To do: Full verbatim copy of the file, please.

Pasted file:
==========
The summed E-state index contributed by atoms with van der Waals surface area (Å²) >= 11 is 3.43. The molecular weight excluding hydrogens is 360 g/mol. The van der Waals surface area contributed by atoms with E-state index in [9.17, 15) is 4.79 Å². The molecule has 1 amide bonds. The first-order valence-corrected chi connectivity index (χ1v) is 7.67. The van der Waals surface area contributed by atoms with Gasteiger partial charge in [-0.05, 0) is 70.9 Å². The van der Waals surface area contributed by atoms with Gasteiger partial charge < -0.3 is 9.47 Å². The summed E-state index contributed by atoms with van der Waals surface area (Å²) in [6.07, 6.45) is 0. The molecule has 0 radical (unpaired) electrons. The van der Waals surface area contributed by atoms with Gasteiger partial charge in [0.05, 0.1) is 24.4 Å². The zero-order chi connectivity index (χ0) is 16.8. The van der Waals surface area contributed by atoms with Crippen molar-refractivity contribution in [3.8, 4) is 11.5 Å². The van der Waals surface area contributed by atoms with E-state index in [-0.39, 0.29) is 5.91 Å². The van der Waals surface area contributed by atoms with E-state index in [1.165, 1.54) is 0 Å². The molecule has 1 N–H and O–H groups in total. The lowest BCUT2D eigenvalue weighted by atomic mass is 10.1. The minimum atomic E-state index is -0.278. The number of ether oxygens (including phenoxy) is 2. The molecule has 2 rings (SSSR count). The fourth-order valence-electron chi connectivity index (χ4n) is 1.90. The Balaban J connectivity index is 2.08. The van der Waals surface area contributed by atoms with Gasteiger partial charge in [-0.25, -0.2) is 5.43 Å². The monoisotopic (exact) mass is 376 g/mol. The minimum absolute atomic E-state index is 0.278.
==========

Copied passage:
The summed E-state index contributed by atoms with van der Waals surface area (Å²) >= 11 is 3.43. The molecular weight excluding hydrogens is 360 g/mol. The van der Waals surface area contributed by atoms with E-state index in [9.17, 15) is 4.79 Å². The molecule has 1 amide bonds. The first-order valence-corrected chi connectivity index (χ1v) is 7.67. The van der Waals surface area contributed by atoms with Gasteiger partial charge in [-0.05, 0) is 70.9 Å². The van der Waals surface area contributed by atoms with Gasteiger partial charge < -0.3 is 9.47 Å². The summed E-state index contributed by atoms with van der Waals surface area (Å²) in [6.07, 6.45) is 0. The molecule has 0 radical (unpaired) electrons. The van der Waals surface area contributed by atoms with Gasteiger partial charge in [0.05, 0.1) is 24.4 Å². The zero-order chi connectivity index (χ0) is 16.8. The van der Waals surface area contributed by atoms with Crippen molar-refractivity contribution in [3.8, 4) is 11.5 Å². The van der Waals surface area contributed by atoms with E-state index in [-0.39, 0.29) is 5.91 Å². The van der Waals surface area contributed by atoms with E-state index in [1.165, 1.54) is 0 Å². The molecule has 1 N–H and O–H groups in total. The lowest BCUT2D eigenvalue weighted by atomic mass is 10.1. The minimum atomic E-state index is -0.278. The number of ether oxygens (including phenoxy) is 2. The molecule has 2 rings (SSSR count). The fourth-order valence-electron chi connectivity index (χ4n) is 1.90. The Balaban J connectivity index is 2.08. The van der Waals surface area contributed by atoms with Gasteiger partial charge in [-0.25, -0.2) is 5.43 Å². The monoisotopic (exact) mass is 376 g/mol. The minimum absolute atomic E-state index is 0.278.